Spanish lawmakers voted Wednesday to extend the state of emergency a final time through to June 21 as Prime Minister Pedro Sanchez urged an embittered opposition not to succumb to the "poison of hate".
It is the sixth time the measure has been renewed, meaning the restrictions will remain in force, although they have been significantly eased since the start of the lockdown in mid-March.
The emergency has let the government impose significant limitations on freedom of movement, keeping Spain's nearly 47 million population largely at home in a bid to fight the epidemic which has claimed over 27,000 lives.
Although Sanchez's left-wing coalition only holds a minority in the 350-seat chamber, the extension passed after he reached agreement with several smaller parties.
The vote went through with 177 for, 155 against and 18 abstentions.
Even though the pandemic is well under control in Spain, where only around 60 people have died over the past week, the government insists it is a fundamental measure as the country moves through the final phases of the rollback which is due to be completed by late June.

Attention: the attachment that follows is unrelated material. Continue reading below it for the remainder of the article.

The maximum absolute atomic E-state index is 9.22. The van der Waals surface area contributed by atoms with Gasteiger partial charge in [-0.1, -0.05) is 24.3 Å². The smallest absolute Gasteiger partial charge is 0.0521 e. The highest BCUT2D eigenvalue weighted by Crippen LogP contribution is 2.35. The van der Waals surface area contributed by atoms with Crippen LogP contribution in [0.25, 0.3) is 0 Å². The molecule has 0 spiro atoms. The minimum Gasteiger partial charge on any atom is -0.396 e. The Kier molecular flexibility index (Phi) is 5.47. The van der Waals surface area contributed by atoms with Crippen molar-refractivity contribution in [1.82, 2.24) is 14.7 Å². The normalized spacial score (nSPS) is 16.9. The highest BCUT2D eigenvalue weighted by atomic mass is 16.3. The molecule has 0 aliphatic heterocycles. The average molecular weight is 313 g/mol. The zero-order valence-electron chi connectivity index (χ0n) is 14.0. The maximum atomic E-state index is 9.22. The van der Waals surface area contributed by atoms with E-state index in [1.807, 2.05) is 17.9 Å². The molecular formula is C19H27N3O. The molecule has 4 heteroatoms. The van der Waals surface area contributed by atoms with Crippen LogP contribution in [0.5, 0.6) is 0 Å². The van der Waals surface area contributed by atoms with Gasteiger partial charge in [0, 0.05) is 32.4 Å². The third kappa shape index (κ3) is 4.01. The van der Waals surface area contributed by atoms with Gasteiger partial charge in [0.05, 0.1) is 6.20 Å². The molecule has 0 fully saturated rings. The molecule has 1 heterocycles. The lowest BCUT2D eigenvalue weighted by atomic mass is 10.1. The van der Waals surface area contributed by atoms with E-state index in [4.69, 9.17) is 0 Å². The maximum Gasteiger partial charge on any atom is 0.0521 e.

By that point, Sanchez is hoping that normal freedom of movement will be fully restored and Spain will open its borders to international visitors from July 1.
But the government's management of the crisis has come under fierce attack from the right, which has accused Sanchez of abusing the state of emergency to suppress individual liberties.
"We undertook one of the strictest lockdowns in Europe and the West," Sanchez told lawmakers. "It has been terribly hard but tremendously effective," he said.
But his right-wing opponents quickly hit back, accusing him of incompetence.
"You have been incapable of saving lives and have not defended the economy, affecting thousands of people," said Pablo Casado, head of the right-wing Popular Party.
And far-right Vox leader Santiago Abascal accused Sanchez of "criminal negligence" that had caused the deaths of "tens of thousands of Spaniards".
But the prime minister warned them about stirring hatred.
"The poison of hatred is the most harmful," he said, pointing to the massive unrest sweeping the United States following the killing of an unarmed African-American when a white policeman knelt on his neck.
"We can see it in the United States and we don't want to see it here."